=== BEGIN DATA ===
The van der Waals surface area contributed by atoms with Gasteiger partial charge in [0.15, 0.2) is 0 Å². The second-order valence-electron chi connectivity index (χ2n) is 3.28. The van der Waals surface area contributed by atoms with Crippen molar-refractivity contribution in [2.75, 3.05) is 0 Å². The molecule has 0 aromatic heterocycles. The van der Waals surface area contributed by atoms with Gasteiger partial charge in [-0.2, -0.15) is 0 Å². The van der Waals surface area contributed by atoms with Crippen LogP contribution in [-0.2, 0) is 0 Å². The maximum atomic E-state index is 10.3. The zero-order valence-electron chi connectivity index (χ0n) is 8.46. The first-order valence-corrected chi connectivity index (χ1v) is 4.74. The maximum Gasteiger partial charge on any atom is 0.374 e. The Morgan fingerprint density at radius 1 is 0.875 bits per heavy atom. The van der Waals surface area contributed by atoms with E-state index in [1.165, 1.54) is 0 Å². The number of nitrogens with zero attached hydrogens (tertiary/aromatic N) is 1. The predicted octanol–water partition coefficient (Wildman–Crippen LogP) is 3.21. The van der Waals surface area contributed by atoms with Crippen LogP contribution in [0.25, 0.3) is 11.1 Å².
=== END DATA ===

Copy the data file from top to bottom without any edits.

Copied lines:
The van der Waals surface area contributed by atoms with Gasteiger partial charge in [0.15, 0.2) is 0 Å². The second-order valence-electron chi connectivity index (χ2n) is 3.28. The van der Waals surface area contributed by atoms with Crippen molar-refractivity contribution in [2.75, 3.05) is 0 Å². The molecule has 0 aromatic heterocycles. The van der Waals surface area contributed by atoms with Gasteiger partial charge in [-0.2, -0.15) is 0 Å². The van der Waals surface area contributed by atoms with Crippen LogP contribution in [-0.2, 0) is 0 Å². The maximum atomic E-state index is 10.3. The zero-order valence-electron chi connectivity index (χ0n) is 8.46. The first-order valence-corrected chi connectivity index (χ1v) is 4.74. The maximum Gasteiger partial charge on any atom is 0.374 e. The Morgan fingerprint density at radius 1 is 0.875 bits per heavy atom. The van der Waals surface area contributed by atoms with E-state index in [1.165, 1.54) is 0 Å². The number of nitrogens with zero attached hydrogens (tertiary/aromatic N) is 1. The predicted octanol–water partition coefficient (Wildman–Crippen LogP) is 3.21. The van der Waals surface area contributed by atoms with Crippen LogP contribution in [0.25, 0.3) is 11.1 Å².